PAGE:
My first brew, and temps

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I purchased a Coopers DIY kit from Kmart yesterday.

I mixed up the first batch using the DVD instructions, but have done some more research.

As for temps I was aiming for 21 degrees pitching, but just couldn't get it that low during testing, I think my hot water is too hot, and the cold too warm.

I might get a mercury thermometer for the next brew to measure the water temps so I can do some maths and get the right mix of hot and cold.

So basically I want some reccomendations on temps. I see that I want to keep it 18-20 degrees but haven't got it too that just yet.

When I pitched it was 25 degrees. I chucked the aircon on (it is near the aircon and this is a small room) at 20 degrees. Overnight it has dropped to 23 degrees.

To get it even cooler I have put the aircon on max (I don't care about electricity usage here - I pay flat $5/week for utilities) and wrapped it in a soaking wet towel.

So basically how important is the pitching temp and the temp for the first 1 or 2 days if its a bit high?

I may invest in a large water container for ice and water to submerge the fermenter in next time, or a el cheapo 2nd hand fridge/freezer.

For pitching I might chill some buckets of water for mixing.

How hot should the water be when mixing with the tin? My hot water is extremely hot, ie it stings like crazy if I touch it for more than a second.
 

peas_and_corn

I'm sorry Dave, I'm afraid I cannot mash that
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For mixing in the extract the water should be as hot as it needs to be to dissolve the goop.

Pitching temperature- well, there are some arguments that it's preferable to have a slightly warmer pitching temp compared to average fermentation temp as it encourages faster yeast growth. If you got it from 25 down to 21 reasonably quickly then you shouldn't worry.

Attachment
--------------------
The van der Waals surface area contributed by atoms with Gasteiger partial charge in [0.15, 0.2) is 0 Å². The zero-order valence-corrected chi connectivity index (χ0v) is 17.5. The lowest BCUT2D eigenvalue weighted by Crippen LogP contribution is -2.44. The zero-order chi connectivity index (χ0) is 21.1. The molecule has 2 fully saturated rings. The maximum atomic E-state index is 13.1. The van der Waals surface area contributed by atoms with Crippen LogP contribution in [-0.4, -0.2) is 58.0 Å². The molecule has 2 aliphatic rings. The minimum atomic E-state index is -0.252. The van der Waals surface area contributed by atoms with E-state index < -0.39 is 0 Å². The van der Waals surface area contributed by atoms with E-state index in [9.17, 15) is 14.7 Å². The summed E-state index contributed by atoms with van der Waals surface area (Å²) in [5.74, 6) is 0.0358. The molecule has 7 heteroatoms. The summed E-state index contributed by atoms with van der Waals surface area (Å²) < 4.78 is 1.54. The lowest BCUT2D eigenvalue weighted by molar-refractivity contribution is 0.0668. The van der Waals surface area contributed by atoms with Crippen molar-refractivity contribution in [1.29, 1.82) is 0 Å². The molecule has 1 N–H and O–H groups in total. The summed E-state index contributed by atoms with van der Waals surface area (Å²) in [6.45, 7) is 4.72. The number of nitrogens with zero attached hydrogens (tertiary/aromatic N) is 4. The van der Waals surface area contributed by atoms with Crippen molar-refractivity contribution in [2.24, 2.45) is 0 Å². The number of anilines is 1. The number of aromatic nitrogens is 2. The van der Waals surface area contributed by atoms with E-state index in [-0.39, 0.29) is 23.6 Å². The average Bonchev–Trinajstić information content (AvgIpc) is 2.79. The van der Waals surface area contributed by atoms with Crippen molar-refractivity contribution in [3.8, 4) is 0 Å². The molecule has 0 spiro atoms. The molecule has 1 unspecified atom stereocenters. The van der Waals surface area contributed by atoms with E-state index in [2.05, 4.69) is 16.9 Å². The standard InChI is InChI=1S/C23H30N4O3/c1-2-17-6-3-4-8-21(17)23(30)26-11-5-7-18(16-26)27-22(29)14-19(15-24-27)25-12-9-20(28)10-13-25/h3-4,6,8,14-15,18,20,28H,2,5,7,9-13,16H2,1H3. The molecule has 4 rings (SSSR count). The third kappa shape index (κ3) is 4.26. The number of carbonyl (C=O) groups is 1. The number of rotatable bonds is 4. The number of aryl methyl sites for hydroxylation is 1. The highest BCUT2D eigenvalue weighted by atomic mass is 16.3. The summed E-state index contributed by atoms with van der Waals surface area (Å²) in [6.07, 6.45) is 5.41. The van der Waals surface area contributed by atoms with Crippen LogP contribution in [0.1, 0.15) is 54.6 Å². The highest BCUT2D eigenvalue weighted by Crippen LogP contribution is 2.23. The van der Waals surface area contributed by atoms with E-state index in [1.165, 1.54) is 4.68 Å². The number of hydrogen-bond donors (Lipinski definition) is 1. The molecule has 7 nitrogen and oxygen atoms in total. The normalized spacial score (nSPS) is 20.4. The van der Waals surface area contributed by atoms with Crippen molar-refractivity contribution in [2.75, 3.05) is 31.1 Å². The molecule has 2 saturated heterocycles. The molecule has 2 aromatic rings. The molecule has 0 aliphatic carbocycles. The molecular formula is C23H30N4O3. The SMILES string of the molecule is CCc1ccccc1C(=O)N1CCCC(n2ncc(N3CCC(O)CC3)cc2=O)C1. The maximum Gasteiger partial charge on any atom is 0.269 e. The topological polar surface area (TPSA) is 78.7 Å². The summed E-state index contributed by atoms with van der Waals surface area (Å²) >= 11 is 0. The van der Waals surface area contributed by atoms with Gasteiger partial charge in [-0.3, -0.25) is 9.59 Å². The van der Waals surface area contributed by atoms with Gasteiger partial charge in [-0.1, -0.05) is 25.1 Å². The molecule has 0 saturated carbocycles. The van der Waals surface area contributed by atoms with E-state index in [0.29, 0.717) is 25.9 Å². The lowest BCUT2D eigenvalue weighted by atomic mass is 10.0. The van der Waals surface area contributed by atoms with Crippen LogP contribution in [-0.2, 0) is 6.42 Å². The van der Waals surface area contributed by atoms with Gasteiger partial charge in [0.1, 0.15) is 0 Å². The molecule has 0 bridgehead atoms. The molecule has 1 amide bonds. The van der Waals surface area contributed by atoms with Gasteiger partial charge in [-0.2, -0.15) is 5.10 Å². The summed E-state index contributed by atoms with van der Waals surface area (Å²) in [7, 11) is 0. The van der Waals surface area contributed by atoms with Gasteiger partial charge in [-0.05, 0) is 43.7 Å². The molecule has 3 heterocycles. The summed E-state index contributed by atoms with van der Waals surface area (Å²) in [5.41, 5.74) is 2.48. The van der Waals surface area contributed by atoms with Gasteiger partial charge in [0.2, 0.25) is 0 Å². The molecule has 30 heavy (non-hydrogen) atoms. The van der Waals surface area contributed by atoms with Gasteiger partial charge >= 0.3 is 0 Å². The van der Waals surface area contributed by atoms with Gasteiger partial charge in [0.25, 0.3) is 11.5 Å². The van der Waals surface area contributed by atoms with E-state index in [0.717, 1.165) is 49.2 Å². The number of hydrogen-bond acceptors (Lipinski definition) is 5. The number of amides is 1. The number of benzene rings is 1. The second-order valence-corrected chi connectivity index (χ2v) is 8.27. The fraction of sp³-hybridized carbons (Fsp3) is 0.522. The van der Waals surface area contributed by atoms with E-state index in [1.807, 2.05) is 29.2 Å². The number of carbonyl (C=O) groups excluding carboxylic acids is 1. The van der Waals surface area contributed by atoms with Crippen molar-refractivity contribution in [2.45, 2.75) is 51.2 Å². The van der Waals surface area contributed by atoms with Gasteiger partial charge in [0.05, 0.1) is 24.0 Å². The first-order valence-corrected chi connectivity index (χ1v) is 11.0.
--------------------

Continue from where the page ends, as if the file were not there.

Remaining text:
Spiesy

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Actually, from what I have read and been told, you should pitch a few degrees BELOW the fermentation temperature. And then slowly ramp it up to fermentation temperature and hold.

Temperature of fermentation is most critical during the first few days. 25 is getting a little on the high side, but you may not notice any ill effects to your Cooper's DIY beer...

I'd imagine it's an ale you're making? Try to ferment at 18-degrees, if possible.
 

peas_and_corn

I'm sorry Dave, I'm afraid I cannot mash that
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That's essentially the argument Jamil and Palmer have had for a long time. Pitching low is great if you have a huge starter, pitching high is good if you haven't made a starter and could do with more yeast cells.
 

bignath

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Also worth noting is that the Coopers yeast that is supplied with your tin in the DIY box, is a very "hardy" yeast, and it will tolerate a fair swing in temps reasonably well.

The biggest issue with that yeast is the size of the package that you get. 7g's if i remember correctly, which is quite a big "underpitch".

Most reputable yeast suppliers/manufacturers will do yeasts in 11-12g packets which is a much better quantity for an ideal fermentation.

This is for the dry yeasts though....as you experiment you may want to start looking at liquid yeasts, but that's a whole different solar system right there.

A dry yeast pitched correctly, and fermented at appropriate temps, will trump an expensive yeast handled inappropriately every day of the week.
 
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Thanks for the tips.

The air con seems to be doing it's job a bit better after blocking the gap underneath the door, room is now down to 17 degrees, and fermentor has dropped to 20 degrees. Hopefully it might drop a bit more yet.